“The object, which is shaped as an oversized 3-dimensional computer cursor (pointer), was placed on a square in Figueres, Catalunya during the cultural festival Ingràvid. Here, people could touch it, move it around and sit on it as an alternative to the benches. Despite being removed from its normal screen based environment, the cursor was still in touch with the digital world. Via an embedded GPS device, the cursor transmitted its geographic coordinates to a website. At the website, the coordinates were mapped in Google Maps thereby documenting the cursor’s movements in the physical world and making it possible for participants to see how they collectively helped move the object around. During the festival participants could also upload photos of the cursor at the website. The photos were automatically placed on the map by matching the photos’ digital time stamp with the GPS coordinates.”
No matter how crude, hapless and infantile your creations, they’re yours. The hole in the ground will feel like home, because you’re the one who made it, you’re the one who couldn’t work out the block combination that creates a ladder so built a disjointed staircase to nowhere instead, you’re the one who desperately patched up that hole in the roof you accidentally made just as a monster tried to creep in.
Had no clue there was a collection of Jaffee’s Fold-Ins out!
This interview is great:
When I met Stephen Colbert and Jon Stewart and the writers who work for them, all of them were so nice to me primarily because they had grown up with Mad and they were influenced by Mad and said that maybe without Mad they wouldn’t be where they are today. And I find inspiration now from them. It goes in a circle.
Al Jaffee is a hero.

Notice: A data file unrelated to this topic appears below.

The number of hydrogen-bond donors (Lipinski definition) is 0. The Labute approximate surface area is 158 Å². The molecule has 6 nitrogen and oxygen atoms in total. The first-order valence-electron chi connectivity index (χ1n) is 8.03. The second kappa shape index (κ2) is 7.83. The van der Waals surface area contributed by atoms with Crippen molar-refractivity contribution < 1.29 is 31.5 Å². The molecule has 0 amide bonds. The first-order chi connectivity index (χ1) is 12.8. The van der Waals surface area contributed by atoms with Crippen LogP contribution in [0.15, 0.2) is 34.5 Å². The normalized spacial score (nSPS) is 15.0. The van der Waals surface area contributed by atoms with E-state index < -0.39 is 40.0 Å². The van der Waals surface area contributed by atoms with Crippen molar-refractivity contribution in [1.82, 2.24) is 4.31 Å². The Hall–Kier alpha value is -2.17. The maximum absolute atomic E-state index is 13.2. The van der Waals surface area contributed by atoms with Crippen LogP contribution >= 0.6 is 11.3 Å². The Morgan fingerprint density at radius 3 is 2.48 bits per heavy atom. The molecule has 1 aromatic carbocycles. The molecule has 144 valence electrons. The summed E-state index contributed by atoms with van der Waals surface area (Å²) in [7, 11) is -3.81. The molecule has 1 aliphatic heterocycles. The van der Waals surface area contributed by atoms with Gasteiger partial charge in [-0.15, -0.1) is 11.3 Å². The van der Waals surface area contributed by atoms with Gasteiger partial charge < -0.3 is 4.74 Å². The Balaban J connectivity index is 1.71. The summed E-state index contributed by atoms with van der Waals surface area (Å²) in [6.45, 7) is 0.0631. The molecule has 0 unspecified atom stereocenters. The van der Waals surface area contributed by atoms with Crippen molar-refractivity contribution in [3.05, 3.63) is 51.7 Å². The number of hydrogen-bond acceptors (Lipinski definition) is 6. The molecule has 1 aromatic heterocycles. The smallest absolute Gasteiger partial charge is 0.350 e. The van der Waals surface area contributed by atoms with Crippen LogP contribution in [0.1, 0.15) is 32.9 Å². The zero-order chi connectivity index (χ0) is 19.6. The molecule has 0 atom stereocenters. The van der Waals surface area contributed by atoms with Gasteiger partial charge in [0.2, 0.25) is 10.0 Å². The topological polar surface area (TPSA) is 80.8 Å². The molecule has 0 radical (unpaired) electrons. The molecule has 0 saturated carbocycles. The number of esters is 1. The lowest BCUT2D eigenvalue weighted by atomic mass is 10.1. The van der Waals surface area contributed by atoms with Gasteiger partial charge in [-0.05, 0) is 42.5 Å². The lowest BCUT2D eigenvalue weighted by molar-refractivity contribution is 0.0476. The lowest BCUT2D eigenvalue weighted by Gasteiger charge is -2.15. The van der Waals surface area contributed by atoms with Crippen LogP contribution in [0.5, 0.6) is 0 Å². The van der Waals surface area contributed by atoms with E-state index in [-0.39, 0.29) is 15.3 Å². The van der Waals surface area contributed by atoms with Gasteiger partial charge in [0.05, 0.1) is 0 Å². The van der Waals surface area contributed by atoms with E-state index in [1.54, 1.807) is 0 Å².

Traditional publishing is dominated by the Big Six publishing groups — folks like Hachette, Holtzbrinck, Penguin-Putnam, and so on. In general these publishers and their imprints refuse to publish ebooks without DRM. It’s a major sticking point with them, in no small part dictated by the fact that they’re subsidiaries of huge media conglomerates, which have had bad experiences with movies, TV and music leaking on the internet. In the past I’ve muttered and grumbled about the evils of DRM for a variety of reasons. But now, I’ve got a feeling that there’s a more important reason for griping: the strategy of demanding DRM everywhere is going to boomerang, inflicting horrible damage on the very companies who want it. (Who just happen to be my publishers.) The corporate drive for DRM is motivated by the fear of ebook piracy. But aside from piracy, the biggest ebook-related threat to the Big Six is called Amazon.com. Until 2008, ebooks were a tiny market segment, under 1% and easily overlooked; but in 2009 ebook sales began to rise exponentially, and ebooks now account for over 20% of all fiction sales. In some areas ebooks are up to 40% of the market and rising rapidly. (I am not making that last figure up: I’m speaking from my own sales figures.) And Amazon have got 80% of the ebook retail market. For various reasons the major publishers don’t sell direct to the public themselves — they go via external retail channels. Of these channels, Amazon is the 500kg gorilla of internet sales. Amazon has ruthlessly used its near monopoly of online sales to exert monopsony buying pressure against suppliers, forcing the likes of Holtzbrinck or Penguin or Hachette to give them a deep discount on ebooks. In the past they have de-listed publishers’ paper editions during negotiations, chopping their sales off at the knees in an attempt to force them to grant favourable sales terms. When Amazon extract deeper discounts from their suppliers, they pass some of the discount on to the public — this expands their monopoly position on the retail side by undercutting their rivals. It’s good for customers in the short term, but it’s not good for anyone in the long run: they’re sweating their suppliers, all the way back down the supply chain (read: to authors like me) and sooner or later they’ll put their suppliers out of business. Anyway, my point is that the Big Six’s pig-headed insistence on DRM on ebooks is handing Amazon a stick with which to beat them harder. DRM on ebooks gives Amazon a great tool for locking ebook customers into the Kindle platform. If you buy a book that you can only read on the Kindle, you’re naturally going to be reluctant to move to other ebook platforms that can’t read those locked Kindle ebooks — and even more reluctant to buy ebooks from rival stores that use incompatible DRM. Amazon acquired an early lead in the ebook field (by selling below cost in the early days, and subsidizing the Kindle hardware price to consumers), and customers are locked into the platform by their existing purchases. Which is pretty much how they gained their 80% market share. An 80% share of a tiny market slice worth maybe 1% of the publishing sector was of no concern to the big six, back in 2008. But today, with it rising towards 40%, it’s another matter entirely. As ebook sales mushroom, the Big Six’s insistence on DRM has proven to be a hideous mistake. Rather than reducing piracy[*], it has locked customers in Amazon’s walled garden, which in turn increases Amazon’s leverage over publishers. And unlike pirated copies (which don’t automatically represent lost sales) Amazon is a direct revenue threat because Amazon are have no qualms about squeezing their suppliers — or trying to poach authors for their “direct” publishing channel by offering initially favourable terms. (Which will doubtless get a lot less favourable once the monopoly is secured …) If the big six began selling ebooks without DRM, readers would at least be able to buy from other retailers and read their ebooks on whatever platform they wanted, thus eroding Amazon’s monopoly position. But it’s not clear that the folks in the boardrooms are agile enough to recognize the tar pit they’ve fallen into …